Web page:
A Critique by Debbie Dewart
Joyce Meyer has become extremely popular through her speaking and numerous books. Although she is not a psychologist, her writings often reference the abuse she suffered in her childhood, and her teachings are similar to the popular psychological “wisdom” about the effects of child abuse. This critique reviews two of her books: Beauty for Ashes: Receiving Emotional Healing (BA), 1994, and Approval Addiction: Overcoming Your Need to Please Everyone (AA), 2005. There is certainly some truth in these books, but it is hopelessly intertwined with psychological error, and great caution is needed.
It is critical to emphasize that the abuse of children is a grievous sin and a real problem in our society. Christians need to respond with compassion, understanding, and hope. This critique is not intended to minimize the harm suffered or the seriousness of the problem, but rather to direct both the perpetrators and victims of such sin to God and His Word, and away from the unreliable theories and methods of modern psychotherapy that appear to offer help yet keep people in bondage.
Meyer’s own troubled childhood forms the backdrop for much of her teaching. In Beauty for Ashes, Meyer points out the fact of her childhood abuse and expresses her belief that many people who appear “together” are inwardly quite troubled:
Many, many people seem to have it all together outwardly, but inside they are a wreck. That was my situation before I learned that the Lord’s main concern is my inner life. Matthew 6:33 states that we are to seek first the kingdom (remember, it is within you) and His righteousness, and then these other things will be added unto us (7BA, bold added).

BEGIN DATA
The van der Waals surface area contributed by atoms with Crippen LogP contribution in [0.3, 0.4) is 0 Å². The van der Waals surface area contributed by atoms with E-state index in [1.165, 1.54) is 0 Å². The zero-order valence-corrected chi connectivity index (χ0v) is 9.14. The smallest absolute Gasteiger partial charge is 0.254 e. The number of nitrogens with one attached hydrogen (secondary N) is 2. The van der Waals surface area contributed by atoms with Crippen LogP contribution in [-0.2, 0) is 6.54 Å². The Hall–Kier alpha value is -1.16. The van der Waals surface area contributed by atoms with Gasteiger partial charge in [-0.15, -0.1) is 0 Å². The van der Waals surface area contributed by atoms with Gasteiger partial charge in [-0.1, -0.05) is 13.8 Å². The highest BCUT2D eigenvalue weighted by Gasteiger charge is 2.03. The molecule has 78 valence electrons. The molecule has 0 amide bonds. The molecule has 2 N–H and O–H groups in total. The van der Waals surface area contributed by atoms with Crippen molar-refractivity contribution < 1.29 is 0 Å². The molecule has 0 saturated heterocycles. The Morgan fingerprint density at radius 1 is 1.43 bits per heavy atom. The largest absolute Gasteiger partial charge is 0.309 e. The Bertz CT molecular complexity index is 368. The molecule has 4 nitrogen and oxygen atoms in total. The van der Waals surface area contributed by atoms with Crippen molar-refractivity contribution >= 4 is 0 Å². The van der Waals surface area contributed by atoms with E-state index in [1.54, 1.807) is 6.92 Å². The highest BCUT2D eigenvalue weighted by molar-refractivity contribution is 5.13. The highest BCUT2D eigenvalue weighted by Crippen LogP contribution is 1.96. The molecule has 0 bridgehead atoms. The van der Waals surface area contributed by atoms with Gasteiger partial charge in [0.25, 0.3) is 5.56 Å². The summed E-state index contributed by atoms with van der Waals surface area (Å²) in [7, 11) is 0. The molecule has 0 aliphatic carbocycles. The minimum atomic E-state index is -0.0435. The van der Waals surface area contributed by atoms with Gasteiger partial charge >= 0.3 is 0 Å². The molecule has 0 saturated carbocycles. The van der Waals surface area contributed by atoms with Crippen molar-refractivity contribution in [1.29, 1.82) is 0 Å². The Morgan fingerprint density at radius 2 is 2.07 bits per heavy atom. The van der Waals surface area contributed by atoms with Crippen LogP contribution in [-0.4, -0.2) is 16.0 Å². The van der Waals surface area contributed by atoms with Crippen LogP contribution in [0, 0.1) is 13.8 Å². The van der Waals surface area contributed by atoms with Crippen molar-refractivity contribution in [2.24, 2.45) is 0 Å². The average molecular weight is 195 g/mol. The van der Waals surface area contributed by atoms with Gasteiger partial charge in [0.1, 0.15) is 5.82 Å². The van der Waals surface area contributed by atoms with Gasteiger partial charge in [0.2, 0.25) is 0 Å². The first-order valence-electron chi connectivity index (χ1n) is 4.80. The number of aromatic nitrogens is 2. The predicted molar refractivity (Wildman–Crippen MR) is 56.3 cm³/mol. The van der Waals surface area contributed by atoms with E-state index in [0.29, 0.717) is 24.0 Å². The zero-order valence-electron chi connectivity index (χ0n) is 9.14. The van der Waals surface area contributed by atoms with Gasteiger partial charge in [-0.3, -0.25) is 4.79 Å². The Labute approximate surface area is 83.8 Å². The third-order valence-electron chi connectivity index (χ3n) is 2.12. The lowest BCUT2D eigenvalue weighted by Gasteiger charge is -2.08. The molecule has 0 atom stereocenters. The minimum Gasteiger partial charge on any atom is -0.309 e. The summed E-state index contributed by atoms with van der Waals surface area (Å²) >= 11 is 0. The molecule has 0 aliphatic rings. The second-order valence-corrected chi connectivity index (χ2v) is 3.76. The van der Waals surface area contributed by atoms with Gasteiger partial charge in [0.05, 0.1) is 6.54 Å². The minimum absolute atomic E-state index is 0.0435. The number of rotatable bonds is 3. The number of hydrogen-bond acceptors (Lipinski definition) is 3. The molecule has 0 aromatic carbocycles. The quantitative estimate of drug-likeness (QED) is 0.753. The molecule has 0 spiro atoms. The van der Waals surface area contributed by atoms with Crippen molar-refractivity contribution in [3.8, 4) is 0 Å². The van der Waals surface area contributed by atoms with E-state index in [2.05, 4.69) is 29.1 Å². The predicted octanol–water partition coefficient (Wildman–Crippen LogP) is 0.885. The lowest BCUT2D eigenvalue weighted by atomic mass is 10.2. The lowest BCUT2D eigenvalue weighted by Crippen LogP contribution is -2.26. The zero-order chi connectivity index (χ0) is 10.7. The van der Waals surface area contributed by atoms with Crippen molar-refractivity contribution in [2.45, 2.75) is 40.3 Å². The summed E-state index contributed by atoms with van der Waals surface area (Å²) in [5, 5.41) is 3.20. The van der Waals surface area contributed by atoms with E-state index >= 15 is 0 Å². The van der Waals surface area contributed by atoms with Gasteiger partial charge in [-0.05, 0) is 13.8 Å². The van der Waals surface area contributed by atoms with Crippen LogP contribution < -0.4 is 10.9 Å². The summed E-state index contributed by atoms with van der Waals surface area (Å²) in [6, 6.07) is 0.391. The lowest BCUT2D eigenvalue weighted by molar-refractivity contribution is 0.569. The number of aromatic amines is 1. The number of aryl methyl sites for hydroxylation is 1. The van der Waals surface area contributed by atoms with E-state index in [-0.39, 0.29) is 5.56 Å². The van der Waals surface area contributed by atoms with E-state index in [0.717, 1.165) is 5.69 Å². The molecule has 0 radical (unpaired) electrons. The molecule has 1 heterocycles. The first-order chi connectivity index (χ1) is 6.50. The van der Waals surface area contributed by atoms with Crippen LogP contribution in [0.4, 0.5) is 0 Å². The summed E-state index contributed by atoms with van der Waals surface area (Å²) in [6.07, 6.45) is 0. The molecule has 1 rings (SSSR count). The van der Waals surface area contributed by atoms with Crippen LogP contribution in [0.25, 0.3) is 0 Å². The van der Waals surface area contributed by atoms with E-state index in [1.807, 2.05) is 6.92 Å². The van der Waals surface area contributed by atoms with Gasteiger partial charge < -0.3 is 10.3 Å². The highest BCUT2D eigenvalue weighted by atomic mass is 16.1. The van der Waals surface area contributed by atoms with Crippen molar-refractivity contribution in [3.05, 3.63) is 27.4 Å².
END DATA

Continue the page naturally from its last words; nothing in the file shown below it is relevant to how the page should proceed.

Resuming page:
I was sexually, physically, verbally and emotionally abused from the time I can remember until I finally left home at the age of eighteen (12BA).
There is a victim mentality that runs throughout her writings.
One of the most serious problems with modern psychotherapy, both secular and “Christian,” is the tendency to view people as victims rather than sinners. This victim mentality runs through Meyer’s writings, as in: “Having been hurt and not yet knowing God’s ways of doing things, I ended up hurting my own children” (126BA).
It is this alleged causal link between early childhood abuse (the sins of others), and an individual’s own sin later in life, that is so disturbing and unbiblical. Meyer makes sweeping pronouncements as to this causal link:
If we start our life rooted in rejection, it is equivalent to having a crack in the foundation of our house (186AA).
I had no frame of reference other than the way I was raised. I had rotten, diseased roots, and therefore, I had bad fruit (190AA).
Meyer proposes a chain of causation that impacts one generation after another:
So often, troubled people marry troubled people. After they have destroyed each other, their problems are transferred to their children, who in turn become the next generation of troubled, tormented people (144BA).